2.7 Conclusions ........................................................................................................... 40
2.8 Figures and Tables 42
3 A Reform of Old-Age Pensions in Switzerland ....................................................... 50
3.1 Introduction ........................................................................... 50
3.2 Institutional Background and Hypotheses ............................................................ 52
3.3 Data and Empirical Approach ............................................... 58
3.4 Results ................................................................................... 62
3.4.1 Baseline Results ............................................................. 62
3.4.2 Effects of Panel Attrition ............................................................................... 67
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3.4.3 Heterogeneity of Treatment Effects ............................................................... 69
3.5 Conclusions ........................................................................... 71
3.6 Figures and Tables ................................ 75
4 A Reform of Old-Age Pensions in Germany ............................ 89
4.1 Introduction ........................................................................................................... 89
4.2 The Recent Pension Reform in Germany .............................. 90
4.3 Literature and Hypotheses ..................................................................................... 93
4.4 Estimation Strategy ............................. 101
4.5 The Data .............................................................................................................. 111
4.6 Results ................. 117
4.7 Conclusions ......................................................................................................... 125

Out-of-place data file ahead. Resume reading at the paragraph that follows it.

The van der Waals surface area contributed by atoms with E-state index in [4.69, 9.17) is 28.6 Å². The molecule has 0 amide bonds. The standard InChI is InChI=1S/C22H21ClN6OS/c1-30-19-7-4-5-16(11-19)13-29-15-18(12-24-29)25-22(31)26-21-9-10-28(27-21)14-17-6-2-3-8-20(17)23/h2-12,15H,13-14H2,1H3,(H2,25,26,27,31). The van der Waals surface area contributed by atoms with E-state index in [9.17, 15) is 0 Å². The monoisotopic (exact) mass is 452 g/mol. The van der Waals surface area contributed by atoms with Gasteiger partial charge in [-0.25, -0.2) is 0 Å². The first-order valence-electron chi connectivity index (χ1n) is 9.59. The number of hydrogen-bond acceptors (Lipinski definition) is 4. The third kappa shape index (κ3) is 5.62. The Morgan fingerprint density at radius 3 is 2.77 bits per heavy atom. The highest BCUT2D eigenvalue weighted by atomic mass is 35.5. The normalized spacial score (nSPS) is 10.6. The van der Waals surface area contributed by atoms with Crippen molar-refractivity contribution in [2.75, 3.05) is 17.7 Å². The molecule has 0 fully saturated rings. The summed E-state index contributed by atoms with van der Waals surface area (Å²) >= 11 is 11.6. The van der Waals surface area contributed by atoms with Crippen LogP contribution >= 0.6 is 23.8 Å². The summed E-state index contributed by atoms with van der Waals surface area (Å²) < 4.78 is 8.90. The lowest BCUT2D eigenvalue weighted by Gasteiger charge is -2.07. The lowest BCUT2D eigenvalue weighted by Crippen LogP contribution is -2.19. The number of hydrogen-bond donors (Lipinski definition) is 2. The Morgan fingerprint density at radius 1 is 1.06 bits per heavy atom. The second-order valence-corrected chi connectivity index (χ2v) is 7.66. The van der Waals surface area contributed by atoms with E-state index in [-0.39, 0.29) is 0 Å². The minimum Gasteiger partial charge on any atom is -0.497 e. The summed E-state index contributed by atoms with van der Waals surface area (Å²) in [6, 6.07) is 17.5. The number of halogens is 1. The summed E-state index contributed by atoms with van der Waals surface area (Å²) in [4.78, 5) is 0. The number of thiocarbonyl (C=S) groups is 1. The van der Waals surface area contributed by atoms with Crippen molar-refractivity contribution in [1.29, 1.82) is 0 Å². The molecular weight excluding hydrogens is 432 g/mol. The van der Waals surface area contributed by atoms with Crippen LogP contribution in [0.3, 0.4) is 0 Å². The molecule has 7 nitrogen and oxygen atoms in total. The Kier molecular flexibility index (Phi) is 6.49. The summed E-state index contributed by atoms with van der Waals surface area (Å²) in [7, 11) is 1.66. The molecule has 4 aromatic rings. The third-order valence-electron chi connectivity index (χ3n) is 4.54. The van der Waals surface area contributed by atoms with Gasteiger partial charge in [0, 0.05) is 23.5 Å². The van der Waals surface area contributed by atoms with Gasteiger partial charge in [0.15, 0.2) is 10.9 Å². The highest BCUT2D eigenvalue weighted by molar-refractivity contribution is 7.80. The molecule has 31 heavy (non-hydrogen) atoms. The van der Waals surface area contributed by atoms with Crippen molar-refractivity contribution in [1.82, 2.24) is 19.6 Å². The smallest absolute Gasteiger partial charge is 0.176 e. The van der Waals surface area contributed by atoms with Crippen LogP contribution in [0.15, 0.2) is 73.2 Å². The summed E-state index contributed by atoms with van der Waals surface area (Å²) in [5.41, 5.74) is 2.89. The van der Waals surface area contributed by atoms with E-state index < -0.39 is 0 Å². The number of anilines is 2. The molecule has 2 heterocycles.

4.8 Figures and Tables .............................. 128
5 Summary and Conclusive Remarks ....................................................................... 139
Bibliography .................................................. 143

ii
List of Figures
Figure 1.1 Labor Force Participation Rates in Germany and Switzerland by Age
Group and Gender Over Time .................................................................. 13
Figure 2.1 Relative Frequency of Transitions to Disability Retirement Over Time ... 42
Figure 3.1 Relative Frequency of Transitions to Retirement by Age and Gender Over
Time .......................................................................................................... 75
Figure 3.2 Predicted Retirement Probability Before and After Reform by Level of
Education and Gender ............................................................................... 76
Figure 4.1 Age of Entitlement for Retirement Benefits by Month of Birth .............. 128
Figure 4.2 Relative Frequency of Age of Benefit Claiming by Birth Cohort and
Gender ..................................................................................................... 129
Figure 4.3 Employment Status at Given Ages by Birth Cohort 130
Figure 4.4 Net Present Value of Social Security Income by Age of Benefit Claiming
for Different Ages of Employment Exit (Hypothetical Employment
Biography) .............................................................................................. 131
Figure 4.5 INCB: Accrual in Social Security Wealth for One Year of Delay of
Retirement Entry by Gender, Year of Birth, and Age ............................ 132